While it might seem trivial to start with, understanding exactly what discussion is can make a significant difference between great discussions and chaos. I have watched numerous beginning discussion leaders (especially those coming out of lecture environments) hand the reins over to students, only to have the “discussion” quickly degenerate.

To the matter, then: discussion is not a free-for-all. It is not a chance for everyone to offer their opinions without regard to what was said prior, or what will be said after. In this sense, discussion is different than a typical “brainstorming” session.

Nor is discussion a lecture. For many educators, there is a strong tendency to dump information into student’s heads. Discussion has a different set of goals (forthcoming) than lectures, and it is crucial to keep the two formats separate as much as possible.

What’s more, discussion is not a debate. While debate may be used effectively, debates tend to be combative in nature. One side “wins” and the other side “loses.” Discussion, on the other hand, does not have a winner. It is collaborative, not contrarian in its tone and emphasis.

One more negation: discussion is not a dialogue. While two people will obviously talk with each other in a discussion, the dynamic changes significantly as more people are present. Knowing how to manage the differences in dynamic when two, or four, or eight, or sixteen people are present is crucial for being an effective discussion leader.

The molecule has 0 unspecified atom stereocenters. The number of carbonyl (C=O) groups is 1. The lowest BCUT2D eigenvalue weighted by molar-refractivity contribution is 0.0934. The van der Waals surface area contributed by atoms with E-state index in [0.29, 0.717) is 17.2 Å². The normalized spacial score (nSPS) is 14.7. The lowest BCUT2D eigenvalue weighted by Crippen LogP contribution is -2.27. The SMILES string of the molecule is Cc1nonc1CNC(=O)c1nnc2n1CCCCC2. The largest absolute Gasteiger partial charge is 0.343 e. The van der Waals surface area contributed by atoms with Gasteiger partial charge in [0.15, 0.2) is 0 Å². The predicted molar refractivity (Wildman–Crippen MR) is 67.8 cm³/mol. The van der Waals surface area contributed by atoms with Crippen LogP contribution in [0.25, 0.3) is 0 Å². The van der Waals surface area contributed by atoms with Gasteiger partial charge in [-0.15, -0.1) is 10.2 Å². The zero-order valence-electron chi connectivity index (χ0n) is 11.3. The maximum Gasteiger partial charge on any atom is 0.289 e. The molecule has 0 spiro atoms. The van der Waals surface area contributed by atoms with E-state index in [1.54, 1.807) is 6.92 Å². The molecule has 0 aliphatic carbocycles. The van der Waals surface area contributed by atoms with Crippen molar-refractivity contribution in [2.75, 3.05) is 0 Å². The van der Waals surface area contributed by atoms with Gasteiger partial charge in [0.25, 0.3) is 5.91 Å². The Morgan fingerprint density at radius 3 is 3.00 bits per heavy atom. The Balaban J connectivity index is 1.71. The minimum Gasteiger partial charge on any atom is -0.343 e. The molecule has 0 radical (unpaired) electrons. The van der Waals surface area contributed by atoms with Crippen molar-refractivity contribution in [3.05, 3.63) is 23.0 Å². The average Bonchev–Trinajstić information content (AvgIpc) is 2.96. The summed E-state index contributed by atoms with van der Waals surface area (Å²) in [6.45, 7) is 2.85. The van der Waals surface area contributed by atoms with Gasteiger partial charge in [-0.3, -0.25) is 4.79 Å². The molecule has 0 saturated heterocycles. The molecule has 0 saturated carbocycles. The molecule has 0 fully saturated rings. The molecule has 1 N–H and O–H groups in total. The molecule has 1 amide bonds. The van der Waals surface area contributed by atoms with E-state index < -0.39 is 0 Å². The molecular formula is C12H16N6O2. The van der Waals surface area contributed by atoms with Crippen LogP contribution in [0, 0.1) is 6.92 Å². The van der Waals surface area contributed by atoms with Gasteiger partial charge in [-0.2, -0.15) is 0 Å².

So what, then, is discussion? I would posit that discussion is a structured, organized conversation among multiple members that intentionally moves in a specified direction (whether participants are aware of such a direction or not). Easy to define, hard to pull off. As trivial as the distinctions are, clarifying exactly what discussion is can go a long way toward fostering the sort of converations in the classroom and elsewhere that are effective and powerful.

Previous Posts:

Becoming an Excellent Discussion Leader (Series Intro) 

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Posted by Matthew Lee Anderson

Matthew Lee Anderson is the Founder and Lead Writer of Mere Orthodoxy. He is the author of Earthen Vessels: Why Our Bodies Matter to our Faith and The End of Our Exploring: A Book about Questioning and the Confidence of Faith. Follow him on Twitter or on Facebook.

7 Comments

  1. Well defined. Especially the “what discussion is not” section. “Hard to pull off” is an understatement. But what I like about discussions is that when a group is lucky enough to pull it off, all participants are the better for it and know it regardless of how their original opinions held up by the end.

    I expect this to be an interesting series. Thanks.

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  2. I’m also looking forward to this series as I can always use tips on improving my tutorials. I’ve come to accept that leading good discussions will be a lifelong learning experience that will always present new challenges as students change (and I change).

    Like live theater, no matter how much one rehearses each discussion is always different and, unlike theater, might arrive at an unexpected destination (a good or bad thing depending). But now I’ve turned into Captain Obvious haven’t I?

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  3. Thanks for the encouragement, guys. I appreciate it much.

    “Nobody,” thanks for exploiting my dominant metaphor for the series. I appreciate that. Really.

    Reply

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